I did not realize what a shutterbug I was until I had my daughter. I have now amassed more than twenty thousand pictures of my daughter and her shenanigans in the last 2 years. I have my screen saver showing them – that is when my machine is idle. So basically no one sees all my hard work and no one enjoys these pictures right now.
Install the application and allow it to associate PFS files with itself and you are on your way to creating your first picture slideshow filmstrip! This application does render the pictures and transitions into video (which you can choose the quality of) so it does take some time to render. My 15 picture set took about 7 minutes to work so you can figure around 45 seconds per picture in a environment like mine.
You can start by either dragging and dropping your pictures onto the top left portion of the screen which you can see in the screenshot below:
You can also hit Tools – Import Pictures
While the photos are loading into PhotoFilmStrip you will see a standard status bar letting you know where you stand (and how long you will wait!)
Then finally after all your images are in the program you will see them appear in chronological order on the time line at the bottom of the interface”¦ Kind of like a film strip. (Hindsight: after ruining the first render I realized I need to resize that box to cover my subject. Simply manipulate it with your mouse for each one. This will get the focus and not the floor or ceiling! Hopefully this will save you some time!)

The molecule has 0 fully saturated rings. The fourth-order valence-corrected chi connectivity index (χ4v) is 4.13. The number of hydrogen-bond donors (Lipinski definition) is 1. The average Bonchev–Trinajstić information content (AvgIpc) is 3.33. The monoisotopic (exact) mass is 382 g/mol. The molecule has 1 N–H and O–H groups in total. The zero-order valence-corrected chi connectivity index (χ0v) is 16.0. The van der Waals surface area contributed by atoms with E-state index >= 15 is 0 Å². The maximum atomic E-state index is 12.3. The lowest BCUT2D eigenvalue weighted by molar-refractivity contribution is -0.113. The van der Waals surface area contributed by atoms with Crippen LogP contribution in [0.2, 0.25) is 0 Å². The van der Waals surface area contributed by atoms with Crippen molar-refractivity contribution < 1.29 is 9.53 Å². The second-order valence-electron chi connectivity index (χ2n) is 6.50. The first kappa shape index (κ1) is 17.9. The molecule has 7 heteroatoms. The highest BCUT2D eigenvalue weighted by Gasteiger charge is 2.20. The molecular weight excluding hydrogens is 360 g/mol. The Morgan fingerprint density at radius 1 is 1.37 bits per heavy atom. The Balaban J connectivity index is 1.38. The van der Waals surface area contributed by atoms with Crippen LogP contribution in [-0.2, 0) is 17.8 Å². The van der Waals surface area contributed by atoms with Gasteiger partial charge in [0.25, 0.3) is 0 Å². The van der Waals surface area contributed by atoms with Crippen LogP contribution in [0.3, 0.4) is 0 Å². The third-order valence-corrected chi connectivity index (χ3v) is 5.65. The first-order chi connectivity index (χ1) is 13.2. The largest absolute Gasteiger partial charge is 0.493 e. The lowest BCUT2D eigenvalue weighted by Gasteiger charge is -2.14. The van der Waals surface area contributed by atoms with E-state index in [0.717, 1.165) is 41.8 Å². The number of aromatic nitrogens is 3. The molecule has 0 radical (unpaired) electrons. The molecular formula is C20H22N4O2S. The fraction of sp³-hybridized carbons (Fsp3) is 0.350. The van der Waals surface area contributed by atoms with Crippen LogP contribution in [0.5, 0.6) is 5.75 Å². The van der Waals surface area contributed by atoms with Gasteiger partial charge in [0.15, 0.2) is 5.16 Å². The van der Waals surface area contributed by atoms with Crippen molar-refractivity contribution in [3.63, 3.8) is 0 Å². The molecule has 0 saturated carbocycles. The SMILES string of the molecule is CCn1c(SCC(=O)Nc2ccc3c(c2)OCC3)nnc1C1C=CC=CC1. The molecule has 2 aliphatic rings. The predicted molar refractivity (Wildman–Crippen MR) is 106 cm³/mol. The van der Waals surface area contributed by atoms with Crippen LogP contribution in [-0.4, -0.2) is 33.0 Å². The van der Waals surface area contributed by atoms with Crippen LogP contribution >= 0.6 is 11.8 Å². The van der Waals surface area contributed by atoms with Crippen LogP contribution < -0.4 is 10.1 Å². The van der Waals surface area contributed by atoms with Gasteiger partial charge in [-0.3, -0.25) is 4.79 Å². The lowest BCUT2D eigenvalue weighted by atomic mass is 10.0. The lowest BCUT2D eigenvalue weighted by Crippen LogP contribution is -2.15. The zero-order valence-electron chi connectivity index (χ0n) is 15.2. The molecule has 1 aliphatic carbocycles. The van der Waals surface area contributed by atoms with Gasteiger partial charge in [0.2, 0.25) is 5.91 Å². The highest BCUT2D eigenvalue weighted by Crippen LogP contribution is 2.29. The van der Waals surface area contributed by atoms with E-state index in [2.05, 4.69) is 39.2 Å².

Now we can take a look at our options for creating them into a hot picture slideshow video. I did not go this far with my experiments but you can add an audio track or subtitles to your new piece de’resistance!
When you are all done hit F9 or the Tools menu option and then Render Filmstrip. This is the magic that makes your video out of the still images and anything else you imported.
After starting the process you will see your options for creating your video. Among them are the quality of the video profile. There is VCD all the way up to HD video. Obviously the better the quality the longer it will take to render and the larger the final output file will be.
You can set the length of the video and if you are going that route you can set up an audio file to play along with the video. This can be music or synced up video – either which way it is as simple as pointing it to the right file. You can play and test the audio file using the play and pause buttons.
On the bottom of the screen is the output settings. You can change the MPG2 video to be Xvid and you can choose your output directory. Hit start or batch job to run multiple projects. And you are off to waiting. Be prepared to wait a while depending on the amount of pictures and the size of them -you know go smoke em if you got em!
After outputting my video I realized that I needed to go back to the beginning and mark the center of the images where the subject is instead of just leaving them alone. Some of my shots then only focused on the top of the pictures.
We would love to see what you created – hit us with some youTube links in the comments!